Dermatitis is a skin infection or condition that can be caused by a dog’s scratching. The underlying itch could be a result of allergies or from a product used to groom the dog. Therefore, the best solution to dermatitis is to ask a vet for help in identifying the allergen and then removing it.

19. Pes Varus and Pes Valgus

Figo Pet Insurance

If you notice your doxie “walking like a cowboy,” you may want to consult with your vet.


Dachshund puppies can be born with either Pes Varus or Pes Valgus, both of which are angular limb deformities. Pes Varus causes the legs to bow inward, while Pes Valgus causes them to bow outward. Symptoms begin to show as the puppy gets older and the growth plate closes sooner than normal. It will often appear when a puppy is between four and six months old, but it can appear later than that. If the condition progresses to the point in which the dog experiences lameness, a vet will most likely need to perform surgery.

20. Stomach Issues

Yorkie getting a belly rub from a woman

Any change in appetite, weight, or bowel movements in your dog could be a sign of a serious stomach problem.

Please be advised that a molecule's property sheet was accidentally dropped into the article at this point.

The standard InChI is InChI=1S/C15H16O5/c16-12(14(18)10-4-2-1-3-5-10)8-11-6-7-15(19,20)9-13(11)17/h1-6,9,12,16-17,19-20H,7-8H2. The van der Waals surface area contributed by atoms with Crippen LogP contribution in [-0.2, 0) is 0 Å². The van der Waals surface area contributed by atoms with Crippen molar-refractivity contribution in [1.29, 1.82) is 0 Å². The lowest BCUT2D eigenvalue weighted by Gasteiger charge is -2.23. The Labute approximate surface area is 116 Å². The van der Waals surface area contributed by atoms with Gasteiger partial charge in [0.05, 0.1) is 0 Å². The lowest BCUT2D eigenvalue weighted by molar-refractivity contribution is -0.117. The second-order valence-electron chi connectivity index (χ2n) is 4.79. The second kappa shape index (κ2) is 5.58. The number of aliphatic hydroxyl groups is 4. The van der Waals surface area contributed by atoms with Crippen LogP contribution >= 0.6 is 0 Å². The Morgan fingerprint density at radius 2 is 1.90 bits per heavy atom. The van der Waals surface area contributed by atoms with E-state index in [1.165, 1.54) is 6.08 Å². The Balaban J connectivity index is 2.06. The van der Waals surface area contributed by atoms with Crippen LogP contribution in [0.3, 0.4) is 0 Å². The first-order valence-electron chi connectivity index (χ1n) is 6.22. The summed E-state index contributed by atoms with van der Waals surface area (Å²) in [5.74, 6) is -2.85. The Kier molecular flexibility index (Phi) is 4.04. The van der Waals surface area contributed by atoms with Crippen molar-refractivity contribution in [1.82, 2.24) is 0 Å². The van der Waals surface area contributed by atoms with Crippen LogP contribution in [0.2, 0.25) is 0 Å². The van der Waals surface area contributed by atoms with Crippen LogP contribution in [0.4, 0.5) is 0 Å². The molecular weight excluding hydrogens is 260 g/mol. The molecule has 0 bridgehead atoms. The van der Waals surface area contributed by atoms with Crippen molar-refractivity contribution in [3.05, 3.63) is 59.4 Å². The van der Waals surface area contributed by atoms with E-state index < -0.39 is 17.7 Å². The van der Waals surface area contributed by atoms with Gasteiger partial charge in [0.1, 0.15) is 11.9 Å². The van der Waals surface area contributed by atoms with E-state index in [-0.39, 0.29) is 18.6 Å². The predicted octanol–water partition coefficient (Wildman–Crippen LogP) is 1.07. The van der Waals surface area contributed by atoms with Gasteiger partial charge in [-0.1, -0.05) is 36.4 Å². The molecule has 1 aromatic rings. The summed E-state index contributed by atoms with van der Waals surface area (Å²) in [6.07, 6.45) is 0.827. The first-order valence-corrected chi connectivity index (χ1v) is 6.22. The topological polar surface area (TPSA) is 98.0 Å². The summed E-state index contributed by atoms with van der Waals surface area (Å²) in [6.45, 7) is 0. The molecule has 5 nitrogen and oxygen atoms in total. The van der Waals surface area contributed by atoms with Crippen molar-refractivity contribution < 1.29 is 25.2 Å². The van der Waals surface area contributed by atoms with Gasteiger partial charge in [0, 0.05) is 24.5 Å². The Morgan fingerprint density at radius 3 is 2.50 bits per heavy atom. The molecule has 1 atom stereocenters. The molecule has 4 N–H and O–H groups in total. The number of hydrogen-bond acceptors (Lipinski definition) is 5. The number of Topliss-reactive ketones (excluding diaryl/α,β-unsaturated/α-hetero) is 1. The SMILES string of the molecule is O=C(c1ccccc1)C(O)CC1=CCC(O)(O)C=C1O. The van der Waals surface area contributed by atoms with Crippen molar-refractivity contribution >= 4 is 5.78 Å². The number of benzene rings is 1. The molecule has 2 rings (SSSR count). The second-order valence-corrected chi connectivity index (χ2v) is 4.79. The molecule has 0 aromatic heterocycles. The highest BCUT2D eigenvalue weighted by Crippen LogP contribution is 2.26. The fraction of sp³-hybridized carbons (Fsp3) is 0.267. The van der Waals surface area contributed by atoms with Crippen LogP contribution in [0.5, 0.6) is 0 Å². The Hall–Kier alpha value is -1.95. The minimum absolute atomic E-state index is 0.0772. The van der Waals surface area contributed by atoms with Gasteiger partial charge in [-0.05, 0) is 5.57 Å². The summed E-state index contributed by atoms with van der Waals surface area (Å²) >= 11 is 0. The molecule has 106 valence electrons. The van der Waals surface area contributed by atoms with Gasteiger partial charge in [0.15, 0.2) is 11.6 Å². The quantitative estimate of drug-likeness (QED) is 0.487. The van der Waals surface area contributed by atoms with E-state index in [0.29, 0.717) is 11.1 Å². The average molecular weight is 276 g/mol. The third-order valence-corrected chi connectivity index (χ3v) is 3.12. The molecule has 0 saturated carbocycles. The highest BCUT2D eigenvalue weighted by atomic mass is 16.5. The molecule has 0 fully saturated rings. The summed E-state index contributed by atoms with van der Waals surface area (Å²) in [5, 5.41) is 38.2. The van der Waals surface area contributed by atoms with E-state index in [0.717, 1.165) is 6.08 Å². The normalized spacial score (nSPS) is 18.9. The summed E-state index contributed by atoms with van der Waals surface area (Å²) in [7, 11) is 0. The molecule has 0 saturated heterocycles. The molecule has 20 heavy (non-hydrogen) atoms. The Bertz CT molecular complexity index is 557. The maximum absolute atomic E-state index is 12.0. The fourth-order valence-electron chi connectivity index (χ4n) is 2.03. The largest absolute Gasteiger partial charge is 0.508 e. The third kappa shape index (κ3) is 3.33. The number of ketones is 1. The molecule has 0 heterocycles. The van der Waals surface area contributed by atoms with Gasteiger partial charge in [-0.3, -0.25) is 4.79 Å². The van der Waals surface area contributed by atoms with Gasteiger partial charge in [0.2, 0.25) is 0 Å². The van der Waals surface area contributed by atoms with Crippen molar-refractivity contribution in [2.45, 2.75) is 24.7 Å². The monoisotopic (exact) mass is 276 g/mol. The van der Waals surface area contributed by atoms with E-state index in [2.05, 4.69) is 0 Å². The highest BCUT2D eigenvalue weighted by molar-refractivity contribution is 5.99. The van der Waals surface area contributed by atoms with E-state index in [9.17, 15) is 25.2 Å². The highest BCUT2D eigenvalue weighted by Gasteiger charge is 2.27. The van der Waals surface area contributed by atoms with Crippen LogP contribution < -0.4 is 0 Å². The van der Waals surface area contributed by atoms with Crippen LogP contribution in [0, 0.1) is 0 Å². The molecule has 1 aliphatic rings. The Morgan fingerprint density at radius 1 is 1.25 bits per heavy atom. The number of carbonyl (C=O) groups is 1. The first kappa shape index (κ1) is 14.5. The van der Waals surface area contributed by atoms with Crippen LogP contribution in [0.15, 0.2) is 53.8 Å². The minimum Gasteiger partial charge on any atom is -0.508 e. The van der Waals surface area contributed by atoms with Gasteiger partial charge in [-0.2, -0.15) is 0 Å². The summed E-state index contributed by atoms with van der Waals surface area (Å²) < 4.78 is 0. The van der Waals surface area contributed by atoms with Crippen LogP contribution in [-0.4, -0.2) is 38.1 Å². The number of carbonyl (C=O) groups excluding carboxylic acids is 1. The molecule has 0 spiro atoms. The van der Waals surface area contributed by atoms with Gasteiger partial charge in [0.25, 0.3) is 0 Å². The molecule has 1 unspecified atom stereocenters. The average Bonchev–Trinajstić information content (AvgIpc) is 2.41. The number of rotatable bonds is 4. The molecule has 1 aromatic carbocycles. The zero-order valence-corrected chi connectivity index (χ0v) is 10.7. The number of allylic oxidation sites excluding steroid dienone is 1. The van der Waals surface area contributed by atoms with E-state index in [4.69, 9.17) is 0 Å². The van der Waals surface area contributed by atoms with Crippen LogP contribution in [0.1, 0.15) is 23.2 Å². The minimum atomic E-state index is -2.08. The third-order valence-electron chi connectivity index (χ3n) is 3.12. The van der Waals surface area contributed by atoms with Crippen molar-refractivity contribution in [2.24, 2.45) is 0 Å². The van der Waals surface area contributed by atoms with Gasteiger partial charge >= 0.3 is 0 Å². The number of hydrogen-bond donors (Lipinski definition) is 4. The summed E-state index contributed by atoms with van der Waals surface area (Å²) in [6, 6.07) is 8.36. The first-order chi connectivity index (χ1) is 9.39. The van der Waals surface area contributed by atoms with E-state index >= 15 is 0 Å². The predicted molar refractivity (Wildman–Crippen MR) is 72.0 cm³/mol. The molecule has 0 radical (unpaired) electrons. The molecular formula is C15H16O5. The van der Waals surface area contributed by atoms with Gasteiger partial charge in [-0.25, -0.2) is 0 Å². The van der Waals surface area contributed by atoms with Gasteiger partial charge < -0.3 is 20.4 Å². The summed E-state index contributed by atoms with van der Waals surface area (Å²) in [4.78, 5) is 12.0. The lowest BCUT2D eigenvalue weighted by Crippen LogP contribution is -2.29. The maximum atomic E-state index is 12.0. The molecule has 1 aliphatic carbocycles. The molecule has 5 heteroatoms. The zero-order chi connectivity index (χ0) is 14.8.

©Ilona Lablaika/Shutterstock.com

Dachshunds can suffer from stomach issues due to their deep chests and their low-to-the-ground builds. For example, if you walk your doxie in the snow or rain, and they remain wet for too long, they could end up with stomach cramping and pain. They are also susceptible to bloat, or gastric dilation-volvulus, in which their stomachs become distended. As a result of bloat, their stomachs can twist, cutting off maximal blood flow to it and to other organs. Therefore, if you notice your dog excessively drooling, vomiting, having changes in bowel movements, bleeding, or a change in appetite, you may want your vet to diagnose the problem and prescribe the necessary treatment.

21. Dental Issues

Dachshund snarling

Brushing your doxie’s teeth regularly and having them cleaned by the vet annually can prevent dental issues.


Dachshund owners often find their dogs having dental health problems. Part of the problem is that they have a full set of teeth inside a narrow snout and mouth. As a result, they often find that cysts or tumors have formed on their dog’s gums or that their teeth have fractured, gotten cavities, or developed abscesses. They may also notice their dog’s teeth are misaligned. If you notice your dog chewing on only one side of their mouth, drooling, panting, or avoiding eating, this may be a sign of dental issues or gum disease. However, the best way to prevent any issues from occurring is to brush your dog’s teeth regularly and make sure they visit the vet.

22. Cancer

A dachshund being prepped for surgery

Vets can remove cancerous tumors and even prescribe chemotherapy or radiation for dogs.